My mom had many moments of desperation parenting! As I have.
In my mom’s desperation parenting of me, she completely changed her focus in ways that I did not understand at the time. I only knew that Mom started telling me daily what she was talking to Jesus about and how he was answering those prayers.
My mom’s telling me of her first-person encounters with Jesus nourished my faith.
And it grew!
No one-time moment of conversion followed, but I became a believer by seeing her relationship with Jesus and following in her footsteps.
Many years later, a similarly panicky scenario unfolded for me. Though my daughter had publicly professed her faith in Jesus at a young age, preadolescence brought a crisis of faith.
In childhood she had experienced God’s nearness in profoundly personal ways, which she was no longer experiencing. Because of this change in her experience, she began to seriously doubt the existence of God.
My own panicky-mom time followed. For about six months I agonized and prayed. My husband and I prayed together for her faith continually. I also prayed with her regularly before bed, after asking her how she was doing. These conversations involved her telling me her frustrations with not hearing God’s voice and not being sure he was real. After that, I told her stories of my own and others’ experiences of the seesaws of spiritual journeys. I even told her the story of St. John of the Cross and his “dark night of the soul” experience.
In my desperation parenting nothing seemed to help.
Feeling like a total failure as a mother, I just kept trying. Night after night I prayed with her. She did not pray, but she did not object to my praying with her. But she was used to it, having grown up with nightly family prayer time.
Somewhere during our struggle, I began crying out to God, “Please, Lord! Show her who you are. Don’t leave her in the dark! Show her how real you are. Allow her to see you for you are, as she used to do! This is your beloved child. Do not allow her to wander away from you in her pain. PLEASE show yourself to her!”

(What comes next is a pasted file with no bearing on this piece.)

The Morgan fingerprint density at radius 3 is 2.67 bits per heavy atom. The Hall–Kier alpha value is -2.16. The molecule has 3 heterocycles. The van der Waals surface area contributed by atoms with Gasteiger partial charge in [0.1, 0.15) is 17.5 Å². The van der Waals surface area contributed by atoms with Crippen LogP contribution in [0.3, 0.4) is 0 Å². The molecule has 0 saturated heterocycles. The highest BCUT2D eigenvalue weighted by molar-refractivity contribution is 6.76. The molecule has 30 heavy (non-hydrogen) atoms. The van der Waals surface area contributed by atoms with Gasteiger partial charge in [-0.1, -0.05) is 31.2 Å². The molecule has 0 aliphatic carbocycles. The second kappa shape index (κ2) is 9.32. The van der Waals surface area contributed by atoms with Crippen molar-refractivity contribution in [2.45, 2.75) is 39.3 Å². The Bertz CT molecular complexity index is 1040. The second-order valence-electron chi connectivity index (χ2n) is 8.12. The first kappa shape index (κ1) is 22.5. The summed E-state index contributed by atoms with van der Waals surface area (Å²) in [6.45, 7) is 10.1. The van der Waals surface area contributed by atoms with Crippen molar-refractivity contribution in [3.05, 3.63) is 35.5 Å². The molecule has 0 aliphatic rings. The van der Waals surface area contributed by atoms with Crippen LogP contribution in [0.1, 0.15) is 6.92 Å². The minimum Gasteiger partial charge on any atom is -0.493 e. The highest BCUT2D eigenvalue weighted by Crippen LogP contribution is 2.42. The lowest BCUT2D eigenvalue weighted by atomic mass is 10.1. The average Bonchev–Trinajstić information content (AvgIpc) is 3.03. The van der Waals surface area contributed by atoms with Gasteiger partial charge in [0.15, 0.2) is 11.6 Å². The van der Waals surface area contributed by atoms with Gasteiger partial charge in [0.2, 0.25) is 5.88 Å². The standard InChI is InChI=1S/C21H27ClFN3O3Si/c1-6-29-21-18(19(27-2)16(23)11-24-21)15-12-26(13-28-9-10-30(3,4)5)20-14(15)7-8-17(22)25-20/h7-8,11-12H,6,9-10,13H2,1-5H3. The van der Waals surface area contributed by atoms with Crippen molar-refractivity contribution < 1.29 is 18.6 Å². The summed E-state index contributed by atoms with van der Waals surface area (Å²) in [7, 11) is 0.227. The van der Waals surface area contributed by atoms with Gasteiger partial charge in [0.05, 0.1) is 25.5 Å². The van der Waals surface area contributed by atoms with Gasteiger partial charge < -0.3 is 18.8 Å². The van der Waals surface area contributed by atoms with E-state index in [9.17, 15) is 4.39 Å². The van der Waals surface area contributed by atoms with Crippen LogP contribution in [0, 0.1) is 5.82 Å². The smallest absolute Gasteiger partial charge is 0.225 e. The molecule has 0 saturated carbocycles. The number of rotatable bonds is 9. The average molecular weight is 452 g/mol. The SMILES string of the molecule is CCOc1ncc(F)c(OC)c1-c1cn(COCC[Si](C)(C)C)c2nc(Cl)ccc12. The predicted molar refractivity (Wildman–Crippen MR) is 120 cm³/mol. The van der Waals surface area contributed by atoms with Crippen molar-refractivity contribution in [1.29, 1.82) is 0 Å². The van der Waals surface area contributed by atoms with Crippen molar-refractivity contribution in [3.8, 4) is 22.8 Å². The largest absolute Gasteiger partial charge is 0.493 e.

At some point, she started telling me she was “doing better,” so we stopped having these conversations. But I kept praying for her.
A year or so later she said to me, “Mom, do you know how I finally knew God was real?”
I was stymied. But I had always wondered.
She explained, “Because when I don’t know what to do, I go to you. And when you don’t know what to do, you go to God.”
A wave of relief and amazement washed over me. God had used me—his broken vessel—to show his power through.
Is God using your experiences of doubting as a child? Or of having a child who doubts? Is there a way you can make that more likely?
Starting young with growing roots deep into Christ.
I love this photo of the boy sitting in the huge tree. The enormous tree seems to be wrapping its arms around him and bringing him contentment. A child this age can’t understand the root system of a huge tree like this. Nor does he know the concept of a child growing roots deep into Christ. But he can know where he feels safe.
Rooting ourselves deeply in Christ makes us feel safe in the arms of God, as this boy feels in the tree. And it can start so early. Praying with a baby who is fussing for a reason we can’t understand. Praying with a toddler over something he feels terrible about. Little ones can learn that Jesus answers their prayers in amazing ways and that he is their ultimate safety.
Writing a talk the other day, I thought about how our children began putting down their roots into Christ at an early age. Inspired by Trent & Smalley’s book The Blessing, we gave one of our daughters the symbol of a young tree. It symbolized how we saw her in Christ, as a child who loved Jesus and sought to live for him. At her young age it was impossible to know all the fruit God would allow her to bear. But we saw the beginnings. We gave her the symbol of a very young apple tree and found a real one to take her picture standing near.
The passage we chose for her was Psalm 1, with an emphasis on verse 3: “That person is like a tree planted by streams of water, which yields its fruit in season and whose leaf does not wither—whatever they do prospers.”
As an adult growing roots deep into Christ.
That verse has realized its promise. We’ve seen our child become an adult woman who has an active prayer life and active ministry to the many people God has placed in her life.
Another favorite passage that now fits her and is a challenge for each of us is Colossians 2: 6-7— “So then, just as you received Christ Jesus as Lord, continue to live your lives in him, rooted and built up in him, strengthened in the faith as you were taught, and overflowing with thankfulness” (NIV).
Remembering the traumas she experienced in her young adult life, I am so grateful that her rootedness in Christ allowed her stay safe and know she was in the arms of Jesus. Even when she wondered what in the world God was doing in allowing her to get so sick. Multiple times even when she nearly died.
Growing roots deep into Christ moved her from being a child who played church–preaching to and baptizing dolls and stuffed animals–to a grown up who preaches to and baptizes real people. When she was four years old, we had no clue that it was more than play. But God knew. And he grew those roots and built her up in him.
[photo by martha-dominguez-de-gouveia-567149-unsplash]
Praying out loud with a young baby seems to have absolutely no benefit for your baby.